|Not a single hair here....|
I'm still torn about the whole idea though. Oddly enough, it's not that the idea of shaving is foreign to me... I used to do it when I swam competitively. But that was back in high school. There's a lot you can get away with when you're 16 and on a team with other id-driven swimmers.
Since this is apparently an issue that my friends want me to address, I've given it a little thought:
- Professional cyclists do it. Therefore it is PRO. However, I am not a professional cyclist. And I am certainly not PRO. In fact, the only time I can see the letters P-R-O being used in reference to my cycling abilities would be in combination with the letters S-E-U to form "POSEUR".
- Shaving makes you more aerodynamic. Just like in swimming, you want to minimize any drag that might slow you down. Let me assure you, dear readers, that hair will not be what makes my climb up Alpe d'Huez tortuously slow. There are two other reasons why I'll be slow... namely "right leg" and "left leg".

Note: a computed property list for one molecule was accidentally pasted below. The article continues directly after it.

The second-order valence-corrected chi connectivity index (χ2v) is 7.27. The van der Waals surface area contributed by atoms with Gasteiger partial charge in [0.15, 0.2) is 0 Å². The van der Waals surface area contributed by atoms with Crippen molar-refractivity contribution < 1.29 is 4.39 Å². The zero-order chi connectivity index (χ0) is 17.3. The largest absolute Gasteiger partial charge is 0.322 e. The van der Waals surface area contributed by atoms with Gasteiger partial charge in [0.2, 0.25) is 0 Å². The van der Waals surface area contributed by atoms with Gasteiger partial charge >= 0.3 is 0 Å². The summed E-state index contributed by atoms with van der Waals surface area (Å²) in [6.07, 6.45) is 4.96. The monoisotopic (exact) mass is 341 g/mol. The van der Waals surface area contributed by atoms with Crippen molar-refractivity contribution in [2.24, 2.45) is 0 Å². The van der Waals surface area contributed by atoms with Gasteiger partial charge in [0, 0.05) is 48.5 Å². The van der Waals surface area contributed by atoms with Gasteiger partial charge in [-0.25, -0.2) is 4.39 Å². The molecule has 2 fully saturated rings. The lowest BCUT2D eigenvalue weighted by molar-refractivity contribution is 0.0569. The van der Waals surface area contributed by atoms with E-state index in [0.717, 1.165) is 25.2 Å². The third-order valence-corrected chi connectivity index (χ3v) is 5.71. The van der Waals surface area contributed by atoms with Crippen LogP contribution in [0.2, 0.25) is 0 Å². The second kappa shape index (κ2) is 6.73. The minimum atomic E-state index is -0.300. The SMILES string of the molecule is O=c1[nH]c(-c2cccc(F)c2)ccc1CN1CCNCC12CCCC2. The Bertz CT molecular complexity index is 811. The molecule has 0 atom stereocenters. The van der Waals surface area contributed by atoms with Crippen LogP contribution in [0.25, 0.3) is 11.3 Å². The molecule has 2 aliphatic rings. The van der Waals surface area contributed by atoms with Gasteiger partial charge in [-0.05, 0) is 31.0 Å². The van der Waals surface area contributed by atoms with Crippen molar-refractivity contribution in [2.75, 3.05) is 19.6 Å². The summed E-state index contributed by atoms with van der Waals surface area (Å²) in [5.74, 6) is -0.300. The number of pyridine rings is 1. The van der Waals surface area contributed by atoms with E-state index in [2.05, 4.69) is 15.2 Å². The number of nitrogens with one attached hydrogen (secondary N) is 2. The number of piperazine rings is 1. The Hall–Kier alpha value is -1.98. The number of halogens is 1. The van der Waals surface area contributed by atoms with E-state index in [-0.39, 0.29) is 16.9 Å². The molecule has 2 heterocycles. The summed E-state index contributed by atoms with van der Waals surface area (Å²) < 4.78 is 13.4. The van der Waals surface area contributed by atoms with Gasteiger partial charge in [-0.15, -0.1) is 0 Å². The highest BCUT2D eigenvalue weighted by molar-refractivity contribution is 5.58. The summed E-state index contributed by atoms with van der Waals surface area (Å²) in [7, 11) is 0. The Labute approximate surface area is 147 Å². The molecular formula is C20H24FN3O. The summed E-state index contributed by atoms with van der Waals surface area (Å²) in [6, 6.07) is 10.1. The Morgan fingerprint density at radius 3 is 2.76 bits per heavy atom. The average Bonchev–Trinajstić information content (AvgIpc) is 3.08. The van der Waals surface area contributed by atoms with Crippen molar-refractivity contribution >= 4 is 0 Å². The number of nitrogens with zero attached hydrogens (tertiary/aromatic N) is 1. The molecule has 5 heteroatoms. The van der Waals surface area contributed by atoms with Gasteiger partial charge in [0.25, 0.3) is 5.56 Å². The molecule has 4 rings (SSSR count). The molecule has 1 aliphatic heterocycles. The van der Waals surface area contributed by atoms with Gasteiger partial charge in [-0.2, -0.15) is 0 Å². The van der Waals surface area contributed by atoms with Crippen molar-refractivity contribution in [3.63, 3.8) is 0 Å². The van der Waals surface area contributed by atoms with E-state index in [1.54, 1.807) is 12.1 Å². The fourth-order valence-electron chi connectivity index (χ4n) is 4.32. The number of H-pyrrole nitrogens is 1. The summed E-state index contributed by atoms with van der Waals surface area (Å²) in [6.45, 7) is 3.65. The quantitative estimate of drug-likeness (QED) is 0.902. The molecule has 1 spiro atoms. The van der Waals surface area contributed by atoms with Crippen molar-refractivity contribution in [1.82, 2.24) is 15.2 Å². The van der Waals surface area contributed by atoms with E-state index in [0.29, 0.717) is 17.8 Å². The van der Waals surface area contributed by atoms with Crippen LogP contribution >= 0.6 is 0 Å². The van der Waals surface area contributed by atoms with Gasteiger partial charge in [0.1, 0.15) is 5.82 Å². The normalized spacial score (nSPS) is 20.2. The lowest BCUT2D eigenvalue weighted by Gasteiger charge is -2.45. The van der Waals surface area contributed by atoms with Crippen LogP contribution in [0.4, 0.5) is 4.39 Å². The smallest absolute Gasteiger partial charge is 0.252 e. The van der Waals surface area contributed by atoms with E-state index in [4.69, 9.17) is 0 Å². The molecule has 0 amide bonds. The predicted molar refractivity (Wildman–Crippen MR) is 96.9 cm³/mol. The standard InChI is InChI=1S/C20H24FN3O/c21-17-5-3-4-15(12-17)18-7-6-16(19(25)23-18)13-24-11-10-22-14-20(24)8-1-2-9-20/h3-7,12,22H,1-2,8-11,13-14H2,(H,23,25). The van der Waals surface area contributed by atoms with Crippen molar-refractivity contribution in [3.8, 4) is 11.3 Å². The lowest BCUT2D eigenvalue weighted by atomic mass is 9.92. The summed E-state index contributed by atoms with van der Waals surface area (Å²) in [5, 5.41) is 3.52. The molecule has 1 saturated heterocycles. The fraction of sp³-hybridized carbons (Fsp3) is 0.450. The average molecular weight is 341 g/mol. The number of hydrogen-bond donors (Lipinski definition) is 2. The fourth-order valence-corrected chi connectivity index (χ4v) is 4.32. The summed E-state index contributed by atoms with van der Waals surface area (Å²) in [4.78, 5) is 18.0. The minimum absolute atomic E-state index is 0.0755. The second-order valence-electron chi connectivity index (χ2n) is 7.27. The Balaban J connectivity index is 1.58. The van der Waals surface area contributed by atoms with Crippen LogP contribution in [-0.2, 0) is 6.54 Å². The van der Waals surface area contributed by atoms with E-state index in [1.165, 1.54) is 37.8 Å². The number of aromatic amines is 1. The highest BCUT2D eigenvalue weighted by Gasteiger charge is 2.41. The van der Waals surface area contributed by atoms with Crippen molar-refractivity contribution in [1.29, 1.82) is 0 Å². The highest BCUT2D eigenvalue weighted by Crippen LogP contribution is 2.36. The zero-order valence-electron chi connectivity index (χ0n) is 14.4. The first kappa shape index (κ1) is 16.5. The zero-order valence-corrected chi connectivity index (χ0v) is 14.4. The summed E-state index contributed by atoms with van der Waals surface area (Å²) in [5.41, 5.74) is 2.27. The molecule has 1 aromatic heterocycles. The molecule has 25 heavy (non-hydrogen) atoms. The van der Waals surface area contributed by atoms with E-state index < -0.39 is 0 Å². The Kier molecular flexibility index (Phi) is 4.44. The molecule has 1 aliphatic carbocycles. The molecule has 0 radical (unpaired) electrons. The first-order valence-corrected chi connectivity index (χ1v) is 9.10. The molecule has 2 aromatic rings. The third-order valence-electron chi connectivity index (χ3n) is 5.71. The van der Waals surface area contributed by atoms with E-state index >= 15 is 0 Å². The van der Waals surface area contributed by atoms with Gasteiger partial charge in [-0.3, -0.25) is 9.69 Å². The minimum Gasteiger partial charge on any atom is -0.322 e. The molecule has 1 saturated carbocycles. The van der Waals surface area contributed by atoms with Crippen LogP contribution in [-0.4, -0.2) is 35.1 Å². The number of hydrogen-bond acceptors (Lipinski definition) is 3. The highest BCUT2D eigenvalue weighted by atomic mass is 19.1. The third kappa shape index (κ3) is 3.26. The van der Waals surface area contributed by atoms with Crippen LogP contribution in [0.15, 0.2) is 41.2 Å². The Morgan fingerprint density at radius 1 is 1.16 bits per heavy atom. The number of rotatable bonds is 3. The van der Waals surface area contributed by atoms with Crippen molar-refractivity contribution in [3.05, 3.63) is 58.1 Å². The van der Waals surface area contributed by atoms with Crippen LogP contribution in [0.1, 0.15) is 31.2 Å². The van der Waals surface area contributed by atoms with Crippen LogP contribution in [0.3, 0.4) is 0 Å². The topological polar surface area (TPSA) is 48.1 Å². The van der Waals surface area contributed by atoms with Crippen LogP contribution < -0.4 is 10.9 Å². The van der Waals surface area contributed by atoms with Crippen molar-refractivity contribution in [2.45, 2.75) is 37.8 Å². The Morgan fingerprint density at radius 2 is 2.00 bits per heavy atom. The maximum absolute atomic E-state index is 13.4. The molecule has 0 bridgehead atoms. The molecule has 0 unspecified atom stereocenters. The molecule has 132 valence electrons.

- Having hair makes it more difficult to treat road rash when you fall. This actually is a very good reason and if I were racing regularly, I would actually consider shaving just for this reason. It also makes the post-ride massages easier... except I've never had a post-race massage so I wouldn't really know.
- It's a tradition. Cyclists at all levels do it because it shows commitment to the sport. As a recent Bicycling article stated, "showing up hairy to a serious group ride is akin to wearing shorts to church." Tradition is important. Especially at the Etape, one of the reasons this event is so special is because the climbs are steeped in tradition. History has been written on the climbs of the Galibier and Alpe d'Huez.
- Women who are cyclists find it sexy. Women who are not cyclists do not.